8. Mechanisms should be put in place to improve communication and collaboration between the three levels of government (federal, provincial, and First Nations), as well as among departments within the same level of government.

9. Policy and services must be designed and implemented to address the needs of youth with disabilities and / or special healthcare needs as they transition into adulthood.

File 2017-03-10, 11 51 26 AM

Hello! I’m Dr. Marnie Makela and I’m one of the voices behind the CanFASD blog. I’m also a researcher with CanFASD and a Registered Psychologist in Edmonton, AB. I received my PhD in School and Clinical Child Psychology from the University of Alberta.  I work with individuals with FASD and other complex disabilities, their families, and their service providers to complete assessments and develop effective intervention plans that will create meaningful and positive life experiences. 

Success Story: Youth Archer Warren Collins wins Silver at NAIG!

In June, CBC did a piece titled Alberta archer shoots to win at North American Indigenous Games. When you read the article you’ll learn about Warren Collins, a 15-year-old from Cochrane, Alberta. Warren has FASD and says he wants to be an inspiration for others with disabilities.

“I want to tell them that no matter what disability you have, you can always accomplish your dreams … keep striving forward no matter the ups and downs you have”

Warren won gold at the 2016 Alberta Winter Games and he placed 28th/116 at a major competition in Las Vegas in February. Last week, he won silver at the North American Indigenous Games in Toronto! He competed in the 16 and under 3D Archery category, which tries to recreate a hunting environment in competition by having athletes shoot at life-size models of animals.

Congratulations, Warren!

Photo of Warren Collins from CBC


Sneak Peek: An Employment Success Story!

Our survey is still open! Are you an adult with FASD who is working? Are you a caregiver or service provider for an adult with FASD who is working? Complete the survey here:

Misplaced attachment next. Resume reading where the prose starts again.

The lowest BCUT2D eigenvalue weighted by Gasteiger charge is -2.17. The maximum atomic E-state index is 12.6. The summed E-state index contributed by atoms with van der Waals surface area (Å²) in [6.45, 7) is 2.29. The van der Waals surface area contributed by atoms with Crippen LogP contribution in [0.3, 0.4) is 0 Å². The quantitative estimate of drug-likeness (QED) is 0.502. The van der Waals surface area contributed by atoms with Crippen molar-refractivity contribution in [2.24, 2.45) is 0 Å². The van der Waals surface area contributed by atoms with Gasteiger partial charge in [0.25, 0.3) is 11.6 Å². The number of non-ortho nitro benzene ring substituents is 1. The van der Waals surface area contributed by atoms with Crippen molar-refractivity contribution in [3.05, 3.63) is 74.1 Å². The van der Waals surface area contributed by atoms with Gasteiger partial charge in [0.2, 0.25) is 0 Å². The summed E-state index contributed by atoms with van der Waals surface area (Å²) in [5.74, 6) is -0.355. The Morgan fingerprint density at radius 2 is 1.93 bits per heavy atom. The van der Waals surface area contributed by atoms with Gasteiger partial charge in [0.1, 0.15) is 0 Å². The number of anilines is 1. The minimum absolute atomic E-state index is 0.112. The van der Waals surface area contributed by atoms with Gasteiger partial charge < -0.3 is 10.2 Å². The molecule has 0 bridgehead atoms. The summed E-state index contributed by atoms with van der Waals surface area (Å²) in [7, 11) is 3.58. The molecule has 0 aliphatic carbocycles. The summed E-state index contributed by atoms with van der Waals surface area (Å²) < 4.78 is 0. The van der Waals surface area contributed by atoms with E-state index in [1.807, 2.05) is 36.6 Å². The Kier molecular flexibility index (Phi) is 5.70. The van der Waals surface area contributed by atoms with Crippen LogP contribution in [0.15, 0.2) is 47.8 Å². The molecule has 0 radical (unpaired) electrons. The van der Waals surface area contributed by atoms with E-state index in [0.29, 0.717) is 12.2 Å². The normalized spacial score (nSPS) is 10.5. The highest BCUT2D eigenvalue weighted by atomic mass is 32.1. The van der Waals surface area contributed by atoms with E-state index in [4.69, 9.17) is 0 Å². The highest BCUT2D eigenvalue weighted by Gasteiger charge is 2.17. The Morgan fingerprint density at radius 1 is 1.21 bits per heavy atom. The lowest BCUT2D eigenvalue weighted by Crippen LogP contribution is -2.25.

Click here to download the poster: Employment Project Online Ad

I’m excited to share with you a clip of a video from our employment success study. Blair gave us  permission to share part of his video on the CanFASD blog. He is a baker at Earls restaurant and has worked there for 15 years!

Lucky for you – Blair is also sharing his story at the National FASD Conference in Calgary this fall. His session is on Wednesday October 25th at 10am and is titled ‘Beautiful Struggles.’ I can guarantee you will leave his session feeling inspired and hopeful. He truly is a storyteller.

Blair will speak about his personal experiences living with FASD. Share in the inspirational, humoristic and heartfelt storytelling of Blair Charters. Blair was diagnosed with FASD at the age of 16; although not before he experienced the all too familiar story of FASD with a disrupted school experience, trouble with the law, discrimination and addiction. Now, at the age of 37, Blair tells us how he overcame adversity to transform his life to one that is committed to his passion of motivational speaking, lifelong learning and helping others to create a positive life.

To register for the conference, follow this link to the 2017 Conference Registration Form. For a full listing of sessions with descriptions and times, see the 2017 Registration Guide.

File 2017-03-10, 11 51 26 AM

Hello! I’m Dr. Marnie Makela and I’m one of the voices behind the CanFASD blog. I’m also a researcher with CanFASD and a Registered Psychologist in Edmonton, AB. I received my PhD in School and Clinical Child Psychology from the University of Alberta.  I work with individuals with FASD and other complex disabilities, their families, and their service providers to complete assessments and develop effective intervention plans that will create meaningful and positive life experiences.